Archives For selling security solutions

00b4a67There’s Big Money In Risk Assessments

If You Know How To Sell Them…

But You Must Start Here If You Plan to Succeed:

A couple of weeks ago I wrote about free assessments – an incredibly fast (yet misunderstood) way to create business, when the prospect doesn’t understand their true needs (which seems to be more often than not).

The question is, is there a time to charge? And if so, how much, what scope, where do you start?

In this Part I article, I’ll show you where to begin when creating new business through fee based assessments…

What Your Client Needs, and Where to Begin Your Sales Process

First, it’s important to start where people are, and then take them to where they need to go. In other words, you can’t sell someone what they need, when they don’t yet know their needs. Great marketing starts by understanding the buyer’s desires, and then reframing that prospect’s thinking.

Most larger (fee based) assessment opportunities start with an IT person. If the prospect-company lacks an IT group, they’re probably too small to command a reasonable price for assessing. In that case, I’d go back to FREE ASSESSMENTS and sell them the recurring revenue-managed services & security program. That is what they really need…

Think Like a Psychologist, And Listen to Your Prospect’s Pressing Need…(But Don’t Sell Try to Sell Them Anything Yet) 

When asked to quote an assessment, you might be tempted to jump in and start your discovery; how many firewalls, how many servers, do you want applications assessed too?

This is the wrong approach!!!!

Leading with technical questions, leads to competing on price.

The IT person has something in mind…is it a true risk assessment? Did they call it something else; Pen Test, Vulnerability Assessment, Audit, etc. Do they know the difference? (Probably not).

Establish your contact’s desire first. Ask them…What is it you’re looking for?” And, “WHY do you need it?”

This second question is the more important question (WHY). Expect answers like, “To see if we’re secure,” or “To show our clients we are secure.” You see the problem here?

First, you know that there is no such thing as being “secure”. Second, the assessment is only going to reveal problems this company didn’t know existed. So the idea of certifying your buyer’s infrastructure is a fallacy.

It’s time to reframe (EDUCATE)!!!

Find out where this request is coming from and what’s been done in the past.


  • Is this request coming down from the CIO? The Board? The President?
  • Is there a compliance requirement here, or is this just about internal data security?
  • What are the stake holders looking for in terms of a deliverable? Have you done this before? (Getting a past deliverable can be invaluable).
  • Who else are you considering for this project (This is a key question most are afraid to ask)?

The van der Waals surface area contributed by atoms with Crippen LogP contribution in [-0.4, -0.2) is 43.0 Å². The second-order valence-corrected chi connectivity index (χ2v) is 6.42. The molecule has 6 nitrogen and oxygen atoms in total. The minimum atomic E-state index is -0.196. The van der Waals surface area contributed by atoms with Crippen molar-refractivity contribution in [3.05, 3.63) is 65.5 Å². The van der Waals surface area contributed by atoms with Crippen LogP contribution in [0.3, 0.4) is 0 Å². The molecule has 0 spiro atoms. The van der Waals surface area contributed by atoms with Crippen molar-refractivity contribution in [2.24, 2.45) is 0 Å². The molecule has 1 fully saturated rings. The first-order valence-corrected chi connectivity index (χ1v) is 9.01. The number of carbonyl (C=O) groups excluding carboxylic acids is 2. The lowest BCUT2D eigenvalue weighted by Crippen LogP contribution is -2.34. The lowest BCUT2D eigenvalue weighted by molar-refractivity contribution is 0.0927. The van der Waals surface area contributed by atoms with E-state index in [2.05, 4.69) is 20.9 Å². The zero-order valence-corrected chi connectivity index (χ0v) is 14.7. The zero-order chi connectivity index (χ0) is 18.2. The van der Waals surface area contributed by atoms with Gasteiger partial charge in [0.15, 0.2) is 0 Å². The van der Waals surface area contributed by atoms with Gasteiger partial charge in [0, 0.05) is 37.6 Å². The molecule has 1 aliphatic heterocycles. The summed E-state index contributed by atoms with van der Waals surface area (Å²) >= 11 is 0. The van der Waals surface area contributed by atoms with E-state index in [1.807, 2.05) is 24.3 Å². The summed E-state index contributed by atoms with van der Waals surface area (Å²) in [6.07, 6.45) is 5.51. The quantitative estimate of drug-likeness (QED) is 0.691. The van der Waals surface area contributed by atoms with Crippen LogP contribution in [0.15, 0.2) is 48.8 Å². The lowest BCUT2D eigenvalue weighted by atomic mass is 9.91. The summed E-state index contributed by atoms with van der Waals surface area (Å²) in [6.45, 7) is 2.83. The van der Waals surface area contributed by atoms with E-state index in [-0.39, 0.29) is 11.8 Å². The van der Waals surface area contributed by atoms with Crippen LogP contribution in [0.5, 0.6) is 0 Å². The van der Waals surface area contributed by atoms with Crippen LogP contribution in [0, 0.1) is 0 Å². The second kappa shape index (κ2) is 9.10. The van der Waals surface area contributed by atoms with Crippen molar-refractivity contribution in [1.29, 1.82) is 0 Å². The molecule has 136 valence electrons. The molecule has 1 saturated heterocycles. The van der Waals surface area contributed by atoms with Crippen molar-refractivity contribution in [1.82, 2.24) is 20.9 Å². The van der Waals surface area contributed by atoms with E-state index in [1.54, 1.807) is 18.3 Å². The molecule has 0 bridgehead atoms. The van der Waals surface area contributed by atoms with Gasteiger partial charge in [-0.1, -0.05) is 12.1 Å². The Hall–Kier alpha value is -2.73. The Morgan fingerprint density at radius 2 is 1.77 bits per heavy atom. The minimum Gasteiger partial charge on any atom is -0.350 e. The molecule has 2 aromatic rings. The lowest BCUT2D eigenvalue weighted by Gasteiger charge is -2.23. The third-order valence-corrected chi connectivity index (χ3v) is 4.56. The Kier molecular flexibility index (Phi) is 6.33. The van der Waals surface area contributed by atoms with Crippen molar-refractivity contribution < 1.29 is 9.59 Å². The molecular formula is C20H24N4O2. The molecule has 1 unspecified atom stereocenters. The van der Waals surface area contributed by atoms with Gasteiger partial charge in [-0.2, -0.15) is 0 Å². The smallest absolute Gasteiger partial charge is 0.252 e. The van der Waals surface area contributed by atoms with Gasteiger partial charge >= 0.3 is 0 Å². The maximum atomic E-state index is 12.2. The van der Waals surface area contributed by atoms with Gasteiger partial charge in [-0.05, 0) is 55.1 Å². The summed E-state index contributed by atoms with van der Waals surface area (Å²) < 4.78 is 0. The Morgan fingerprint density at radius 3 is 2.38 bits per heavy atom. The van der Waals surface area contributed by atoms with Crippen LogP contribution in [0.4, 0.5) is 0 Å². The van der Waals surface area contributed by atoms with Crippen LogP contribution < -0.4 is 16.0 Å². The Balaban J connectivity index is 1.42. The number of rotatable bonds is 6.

• And be sure to ask about their selection criteria!

Avoiding the Price Game – And The Steve Jobs Wanna-Be

Chances are your IT contact doesn’t really know what’s going on. He needs an assessment or pen test, and probably doesn’t know the difference. At this point he’s looking to you for a comparison quote.  The last thing you want to do is give him what he’s asking for.

Your IT contact is just a cog in the larger wheel of technology bureaucracy. (Note, if your contact is actually part of a security team, the approach will be different.

I’m specifically talking about IT here – and I started my career in IT, working for two different F500 companies. I’ve seen this from the other side. Don’t over estimate what IT knows about security.

If you simply respond to a bid, or scope out what IT is requesting, the buyer will have nothing to match your price against (in terms of value) other than your competition’s bids and his budget.

Comparison’s against anything other than established need and value are meaningless, and simply lead to price wars.

In every competitive deal there’s at least one guy working out of his garage, offering low-ball prices (and they’re not Steve Jobs or Steve Wozniak). You don’t want the truck-slammers of the world to be the yardstick by which buyers vet your price.

Reframing Your Prospect’s Thinkingimpact-v-likeihood

Here’s what happened the last time I worked on a competitive assessment deal…

I was hired by a reseller to work closely with their sales team as a coach/advisor…

(Years ago I had built and led the Security Team for a large global integrator, where we primarily led with assessments – so this call was not new territory).

As expected, our new prospect was looking for an assessment – in his words, a vulnerability assessment. After going through the steps outlined above, we began our reframing process.

First, we asked him, “Do you know what your board is asking your CIO for?” His answer was predictably vague. How would he know?

Next, my client (the reseller) drew the Impact vs. Likelihood Graph on the whiteboard (Page 194 in my book, The House & The Cloud).  He began to review the five things board members demand:

  1. What are our most important data assets, and where are they?
  2. What are the odds we’ll suffer some major intrusion or outage?
  3. What our estimated impact?
  4. How are we working to minimize this risk?
  5. Are we getting better or worse over time? How are we managing to it?

Get the House & Cloud Book for $1.00 – Limited Time Offer

Time To Bring Out The One Thing That Sets You Apart From the 13…